Political Cartoons

Political Cartoon images from the Library of Congress. “Throughout the 1960s, racial tensions exploded in riots throughout America, as the gap widened between the powerful and the powerless. Generations clashed over new fashions and attitudes, popular culture, drugs and music. Students and political activists took to the streets to protest the Vietnam War and numerous controversial social issues. Herb Block lent clarity, reason, and focus to a time filled with confusion, anger, and anxiety, and exerted a strong influence on a new generation of younger cartoonists.”



These images are from the work of Herb Block, noted Washington Post cartoonist.  To learn more about him and his work do a quick read of the Wikipedia article below.



From Wikipedia, the free encyclopedia


Herblock coined the term “McCarthyism” in this cartoon in the March 29, 1950 Washington Post

Born Herbert Lawrence BlockOctober 13, 1909

Chicago, Illinois, United States

Died October 7, 2001 (aged 91)Washington, D.C., United States
Nationality American
Area(s) Cartoonist
Pseudonym(s) Herblock
Notable works editorial cartoons

Herbert Lawrence Block, commonly known as Herblock (October 13, 1909 – October 7, 2001), was an American editorial cartoonist and author best known for his commentary on national domestic and foreign policy from a liberal perspective.


Block was born in Chicago to a Catholic mother, Theresa Lupe Block, and a father of Jewish descent, David Julian Block, a chemist and electrical engineer. He started drawing at a precocious age, began taking classes at the Art Institute of Chicago when he was eleven. He adopted the “Herblock” signature in high school. After graduating in 1927, he attended Lake Forest College for almost two years. Block moved to Cleveland in 1933 to become the staff cartoonist for Newspaper Enterprise Association, a feature syndicate that distributed his cartoons nationally. He won his first Pulitzer in 1942, then spent two years in the Army doing cartoons and press releases. Upon discharge Block was hired as the chief editorial cartoonist for the Washington Post; he worked there until his death 55 years later.[2] His personal assistant for 44 years was Jean Rickard, who was Executive Director of the Herb Block Foundation for its first 10 years. He never married, and, in the Post’s employee index, he listed his address and place of residence as simply “The Washington Post.”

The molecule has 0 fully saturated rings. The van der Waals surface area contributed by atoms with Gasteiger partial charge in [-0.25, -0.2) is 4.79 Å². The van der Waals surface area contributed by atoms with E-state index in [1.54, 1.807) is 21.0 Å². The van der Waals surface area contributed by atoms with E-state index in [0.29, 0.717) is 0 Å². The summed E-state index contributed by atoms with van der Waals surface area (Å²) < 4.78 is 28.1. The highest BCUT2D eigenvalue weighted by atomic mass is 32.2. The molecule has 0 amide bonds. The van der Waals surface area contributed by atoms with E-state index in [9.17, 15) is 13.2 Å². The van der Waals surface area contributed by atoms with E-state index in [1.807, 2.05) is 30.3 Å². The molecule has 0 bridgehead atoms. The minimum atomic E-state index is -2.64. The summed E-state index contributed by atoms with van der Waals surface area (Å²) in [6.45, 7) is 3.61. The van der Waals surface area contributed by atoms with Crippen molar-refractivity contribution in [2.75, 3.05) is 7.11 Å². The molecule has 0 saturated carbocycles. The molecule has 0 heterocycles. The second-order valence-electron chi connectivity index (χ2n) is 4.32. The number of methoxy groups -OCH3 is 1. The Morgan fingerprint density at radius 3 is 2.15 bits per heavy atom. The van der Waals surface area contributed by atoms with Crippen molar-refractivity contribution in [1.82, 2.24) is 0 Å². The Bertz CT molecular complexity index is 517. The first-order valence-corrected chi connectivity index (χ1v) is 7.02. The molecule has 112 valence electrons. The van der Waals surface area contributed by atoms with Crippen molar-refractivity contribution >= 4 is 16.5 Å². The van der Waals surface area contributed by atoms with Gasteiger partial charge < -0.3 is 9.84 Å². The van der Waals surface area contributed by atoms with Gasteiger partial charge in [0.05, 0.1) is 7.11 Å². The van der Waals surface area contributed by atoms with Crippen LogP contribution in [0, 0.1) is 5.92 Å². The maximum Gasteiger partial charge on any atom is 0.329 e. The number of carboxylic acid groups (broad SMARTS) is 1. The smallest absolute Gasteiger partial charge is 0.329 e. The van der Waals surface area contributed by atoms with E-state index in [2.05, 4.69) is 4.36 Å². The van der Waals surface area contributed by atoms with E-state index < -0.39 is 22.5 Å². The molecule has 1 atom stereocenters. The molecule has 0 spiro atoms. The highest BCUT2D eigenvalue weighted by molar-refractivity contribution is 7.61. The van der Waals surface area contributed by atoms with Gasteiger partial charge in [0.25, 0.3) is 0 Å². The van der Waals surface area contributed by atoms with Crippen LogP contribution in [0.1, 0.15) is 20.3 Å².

While in high school and then in college he began drawing some cartoons for the Evanston News-Index, mainly for the pleasure of being published. Toward the end of his second year at Lake Forest, he took some of these published cartoons and some unpublished ones to the Chicago Daily News hoping to get a summer job. The editor who looked at them said they would get in touch if they had anything. A few days later they phoned and asked Block to come in. An editorial page cartoonist was leaving the city and they could give him a try. He started Monday and never went back to school.

The Herb Block Foundation awards the annual Herblock Prize in editorial cartooning, which began in 2004


His first cartoon appeared in the Chicago Daily News on April 24, 1929. It advocated the conservation of America’s forests. Herblock said that his family was conservative and that his father voted for Herbert Hoover in 1928. But with the onset of the Great Depression, he became a supporter of President Franklin D. Roosevelt and the New Deal, becoming a lifelong liberal Democrat. He pointed out the dangers of Soviet aggression, the growing Nazi menace, and opposed American isolationists.[4] While he criticized Stalin and other communist figures, he also believed that the United States was overreacting to the danger of communism.